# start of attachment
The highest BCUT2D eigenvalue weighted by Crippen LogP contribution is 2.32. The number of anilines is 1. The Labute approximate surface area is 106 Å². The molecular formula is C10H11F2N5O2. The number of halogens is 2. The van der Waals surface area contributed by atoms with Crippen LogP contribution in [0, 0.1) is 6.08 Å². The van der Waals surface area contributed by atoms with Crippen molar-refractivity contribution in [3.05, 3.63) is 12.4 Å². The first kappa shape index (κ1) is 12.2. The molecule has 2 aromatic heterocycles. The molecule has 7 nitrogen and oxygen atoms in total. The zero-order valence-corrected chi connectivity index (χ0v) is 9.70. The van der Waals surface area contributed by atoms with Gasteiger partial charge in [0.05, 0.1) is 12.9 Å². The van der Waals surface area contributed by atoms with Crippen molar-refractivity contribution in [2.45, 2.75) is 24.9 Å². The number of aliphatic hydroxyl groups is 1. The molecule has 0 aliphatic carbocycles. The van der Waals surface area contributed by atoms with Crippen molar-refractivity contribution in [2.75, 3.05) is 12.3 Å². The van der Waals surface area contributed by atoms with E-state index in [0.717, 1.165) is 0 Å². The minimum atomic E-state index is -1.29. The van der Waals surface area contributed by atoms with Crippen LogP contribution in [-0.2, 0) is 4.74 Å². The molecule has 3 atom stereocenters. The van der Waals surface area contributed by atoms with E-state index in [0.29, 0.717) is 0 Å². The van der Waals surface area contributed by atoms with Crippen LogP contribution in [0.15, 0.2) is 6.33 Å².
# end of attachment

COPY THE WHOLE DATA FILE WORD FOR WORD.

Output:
The highest BCUT2D eigenvalue weighted by Crippen LogP contribution is 2.32. The number of anilines is 1. The Labute approximate surface area is 106 Å². The molecular formula is C10H11F2N5O2. The number of halogens is 2. The van der Waals surface area contributed by atoms with Crippen LogP contribution in [0, 0.1) is 6.08 Å². The van der Waals surface area contributed by atoms with Crippen molar-refractivity contribution in [3.05, 3.63) is 12.4 Å². The first kappa shape index (κ1) is 12.2. The molecule has 2 aromatic heterocycles. The molecule has 7 nitrogen and oxygen atoms in total. The zero-order valence-corrected chi connectivity index (χ0v) is 9.70. The van der Waals surface area contributed by atoms with Gasteiger partial charge in [0.05, 0.1) is 12.9 Å². The van der Waals surface area contributed by atoms with Crippen molar-refractivity contribution in [2.45, 2.75) is 24.9 Å². The number of aliphatic hydroxyl groups is 1. The molecule has 0 aliphatic carbocycles. The van der Waals surface area contributed by atoms with Crippen molar-refractivity contribution in [2.75, 3.05) is 12.3 Å². The van der Waals surface area contributed by atoms with E-state index in [0.717, 1.165) is 0 Å². The minimum atomic E-state index is -1.29. The van der Waals surface area contributed by atoms with Crippen LogP contribution in [-0.2, 0) is 4.74 Å². The molecule has 3 atom stereocenters. The van der Waals surface area contributed by atoms with E-state index in [0.29, 0.717) is 0 Å². The van der Waals surface area contributed by atoms with Crippen LogP contribution in [0.15, 0.2) is 6.33 Å².